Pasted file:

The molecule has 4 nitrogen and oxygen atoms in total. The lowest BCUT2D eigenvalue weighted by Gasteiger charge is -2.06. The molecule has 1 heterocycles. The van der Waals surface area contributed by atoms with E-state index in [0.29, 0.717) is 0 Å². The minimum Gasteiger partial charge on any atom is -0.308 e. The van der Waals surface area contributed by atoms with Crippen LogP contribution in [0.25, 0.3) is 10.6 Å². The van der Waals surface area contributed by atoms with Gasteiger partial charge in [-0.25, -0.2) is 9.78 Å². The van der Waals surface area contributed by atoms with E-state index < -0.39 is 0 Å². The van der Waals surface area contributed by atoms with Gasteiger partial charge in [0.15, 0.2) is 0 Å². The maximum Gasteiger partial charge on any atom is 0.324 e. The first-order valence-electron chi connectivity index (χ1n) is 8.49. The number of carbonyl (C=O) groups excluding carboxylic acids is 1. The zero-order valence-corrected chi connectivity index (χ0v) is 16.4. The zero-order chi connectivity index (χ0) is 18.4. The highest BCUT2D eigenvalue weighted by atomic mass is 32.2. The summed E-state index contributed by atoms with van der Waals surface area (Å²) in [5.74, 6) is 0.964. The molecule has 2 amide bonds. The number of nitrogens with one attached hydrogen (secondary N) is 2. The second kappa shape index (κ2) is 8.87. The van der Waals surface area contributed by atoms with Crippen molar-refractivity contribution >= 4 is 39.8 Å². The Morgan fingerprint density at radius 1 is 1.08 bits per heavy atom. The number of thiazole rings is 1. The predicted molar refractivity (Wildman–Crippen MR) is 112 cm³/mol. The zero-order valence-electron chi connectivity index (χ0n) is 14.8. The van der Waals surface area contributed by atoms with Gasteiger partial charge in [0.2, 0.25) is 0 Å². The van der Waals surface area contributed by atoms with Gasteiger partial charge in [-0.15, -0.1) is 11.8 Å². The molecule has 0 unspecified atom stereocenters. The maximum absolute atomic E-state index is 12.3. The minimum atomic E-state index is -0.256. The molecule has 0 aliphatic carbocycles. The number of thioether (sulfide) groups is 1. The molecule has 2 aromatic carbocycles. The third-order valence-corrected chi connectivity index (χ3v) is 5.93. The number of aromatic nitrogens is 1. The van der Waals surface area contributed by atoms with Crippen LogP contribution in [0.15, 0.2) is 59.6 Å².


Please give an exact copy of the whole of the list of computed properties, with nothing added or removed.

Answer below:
The molecule has 4 nitrogen and oxygen atoms in total. The lowest BCUT2D eigenvalue weighted by Gasteiger charge is -2.06. The molecule has 1 heterocycles. The van der Waals surface area contributed by atoms with E-state index in [0.29, 0.717) is 0 Å². The minimum Gasteiger partial charge on any atom is -0.308 e. The van der Waals surface area contributed by atoms with Crippen LogP contribution in [0.25, 0.3) is 10.6 Å². The van der Waals surface area contributed by atoms with Gasteiger partial charge in [-0.25, -0.2) is 9.78 Å². The van der Waals surface area contributed by atoms with E-state index < -0.39 is 0 Å². The van der Waals surface area contributed by atoms with Gasteiger partial charge in [0.15, 0.2) is 0 Å². The maximum Gasteiger partial charge on any atom is 0.324 e. The first-order valence-electron chi connectivity index (χ1n) is 8.49. The number of carbonyl (C=O) groups excluding carboxylic acids is 1. The zero-order valence-corrected chi connectivity index (χ0v) is 16.4. The zero-order chi connectivity index (χ0) is 18.4. The highest BCUT2D eigenvalue weighted by atomic mass is 32.2. The summed E-state index contributed by atoms with van der Waals surface area (Å²) in [5.74, 6) is 0.964. The molecule has 2 amide bonds. The number of nitrogens with one attached hydrogen (secondary N) is 2. The second kappa shape index (κ2) is 8.87. The van der Waals surface area contributed by atoms with Crippen molar-refractivity contribution >= 4 is 39.8 Å². The Morgan fingerprint density at radius 1 is 1.08 bits per heavy atom. The number of thiazole rings is 1. The predicted molar refractivity (Wildman–Crippen MR) is 112 cm³/mol. The zero-order valence-electron chi connectivity index (χ0n) is 14.8. The van der Waals surface area contributed by atoms with Gasteiger partial charge in [0.2, 0.25) is 0 Å². The van der Waals surface area contributed by atoms with Gasteiger partial charge in [-0.15, -0.1) is 11.8 Å². The molecule has 0 unspecified atom stereocenters. The maximum absolute atomic E-state index is 12.3. The minimum atomic E-state index is -0.256. The molecule has 0 aliphatic carbocycles. The number of thioether (sulfide) groups is 1. The molecule has 2 aromatic carbocycles. The third-order valence-corrected chi connectivity index (χ3v) is 5.93. The number of aromatic nitrogens is 1. The van der Waals surface area contributed by atoms with Crippen LogP contribution in [0.15, 0.2) is 59.6 Å².